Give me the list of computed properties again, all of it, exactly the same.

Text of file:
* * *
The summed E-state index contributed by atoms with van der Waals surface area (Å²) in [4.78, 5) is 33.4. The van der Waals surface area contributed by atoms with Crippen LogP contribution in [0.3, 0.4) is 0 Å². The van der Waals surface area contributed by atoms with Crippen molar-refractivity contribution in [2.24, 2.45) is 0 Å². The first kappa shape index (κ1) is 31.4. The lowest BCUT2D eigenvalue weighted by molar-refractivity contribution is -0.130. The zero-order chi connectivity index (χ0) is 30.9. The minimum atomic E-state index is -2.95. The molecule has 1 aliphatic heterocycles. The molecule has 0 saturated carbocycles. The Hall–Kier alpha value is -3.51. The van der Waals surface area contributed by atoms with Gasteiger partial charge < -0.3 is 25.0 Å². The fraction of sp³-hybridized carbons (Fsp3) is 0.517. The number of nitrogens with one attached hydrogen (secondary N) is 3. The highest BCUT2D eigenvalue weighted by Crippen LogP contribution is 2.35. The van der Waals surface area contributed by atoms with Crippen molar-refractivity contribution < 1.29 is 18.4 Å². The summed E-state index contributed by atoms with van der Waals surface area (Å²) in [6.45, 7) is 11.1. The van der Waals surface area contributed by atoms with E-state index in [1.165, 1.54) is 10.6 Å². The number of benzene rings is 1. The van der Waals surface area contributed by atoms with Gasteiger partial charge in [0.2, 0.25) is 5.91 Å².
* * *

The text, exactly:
The summed E-state index contributed by atoms with van der Waals surface area (Å²) in [4.78, 5) is 33.4. The van der Waals surface area contributed by atoms with Crippen LogP contribution in [0.3, 0.4) is 0 Å². The van der Waals surface area contributed by atoms with Crippen molar-refractivity contribution in [2.24, 2.45) is 0 Å². The first kappa shape index (κ1) is 31.4. The lowest BCUT2D eigenvalue weighted by molar-refractivity contribution is -0.130. The zero-order chi connectivity index (χ0) is 30.9. The minimum atomic E-state index is -2.95. The molecule has 1 aliphatic heterocycles. The molecule has 0 saturated carbocycles. The Hall–Kier alpha value is -3.51. The van der Waals surface area contributed by atoms with Gasteiger partial charge < -0.3 is 25.0 Å². The fraction of sp³-hybridized carbons (Fsp3) is 0.517. The number of nitrogens with one attached hydrogen (secondary N) is 3. The highest BCUT2D eigenvalue weighted by Crippen LogP contribution is 2.35. The van der Waals surface area contributed by atoms with Crippen molar-refractivity contribution < 1.29 is 18.4 Å². The summed E-state index contributed by atoms with van der Waals surface area (Å²) in [6.45, 7) is 11.1. The van der Waals surface area contributed by atoms with E-state index in [1.165, 1.54) is 10.6 Å². The number of benzene rings is 1. The van der Waals surface area contributed by atoms with Gasteiger partial charge in [0.2, 0.25) is 5.91 Å².